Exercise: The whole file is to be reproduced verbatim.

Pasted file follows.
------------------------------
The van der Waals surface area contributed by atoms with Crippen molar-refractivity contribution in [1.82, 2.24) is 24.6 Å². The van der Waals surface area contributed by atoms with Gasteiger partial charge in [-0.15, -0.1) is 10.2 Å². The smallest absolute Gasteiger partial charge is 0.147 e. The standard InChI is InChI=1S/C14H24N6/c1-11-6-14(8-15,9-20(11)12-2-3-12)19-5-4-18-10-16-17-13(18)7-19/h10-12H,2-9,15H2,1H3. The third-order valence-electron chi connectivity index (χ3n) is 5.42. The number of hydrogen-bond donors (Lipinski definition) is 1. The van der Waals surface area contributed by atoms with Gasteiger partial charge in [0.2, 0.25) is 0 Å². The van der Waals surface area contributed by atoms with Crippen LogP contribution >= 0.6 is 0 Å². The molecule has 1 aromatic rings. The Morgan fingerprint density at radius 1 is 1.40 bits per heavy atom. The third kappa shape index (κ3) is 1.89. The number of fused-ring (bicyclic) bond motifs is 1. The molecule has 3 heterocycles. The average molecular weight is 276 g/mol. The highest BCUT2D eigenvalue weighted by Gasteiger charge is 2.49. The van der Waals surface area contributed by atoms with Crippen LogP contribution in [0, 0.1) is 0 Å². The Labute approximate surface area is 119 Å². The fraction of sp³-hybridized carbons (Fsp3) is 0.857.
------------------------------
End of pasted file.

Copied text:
The van der Waals surface area contributed by atoms with Crippen molar-refractivity contribution in [1.82, 2.24) is 24.6 Å². The van der Waals surface area contributed by atoms with Gasteiger partial charge in [-0.15, -0.1) is 10.2 Å². The smallest absolute Gasteiger partial charge is 0.147 e. The standard InChI is InChI=1S/C14H24N6/c1-11-6-14(8-15,9-20(11)12-2-3-12)19-5-4-18-10-16-17-13(18)7-19/h10-12H,2-9,15H2,1H3. The third-order valence-electron chi connectivity index (χ3n) is 5.42. The number of hydrogen-bond donors (Lipinski definition) is 1. The van der Waals surface area contributed by atoms with Gasteiger partial charge in [0.2, 0.25) is 0 Å². The van der Waals surface area contributed by atoms with Crippen LogP contribution >= 0.6 is 0 Å². The molecule has 1 aromatic rings. The Morgan fingerprint density at radius 1 is 1.40 bits per heavy atom. The third kappa shape index (κ3) is 1.89. The number of fused-ring (bicyclic) bond motifs is 1. The molecule has 3 heterocycles. The average molecular weight is 276 g/mol. The highest BCUT2D eigenvalue weighted by Gasteiger charge is 2.49. The van der Waals surface area contributed by atoms with Crippen LogP contribution in [0, 0.1) is 0 Å². The Labute approximate surface area is 119 Å². The fraction of sp³-hybridized carbons (Fsp3) is 0.857.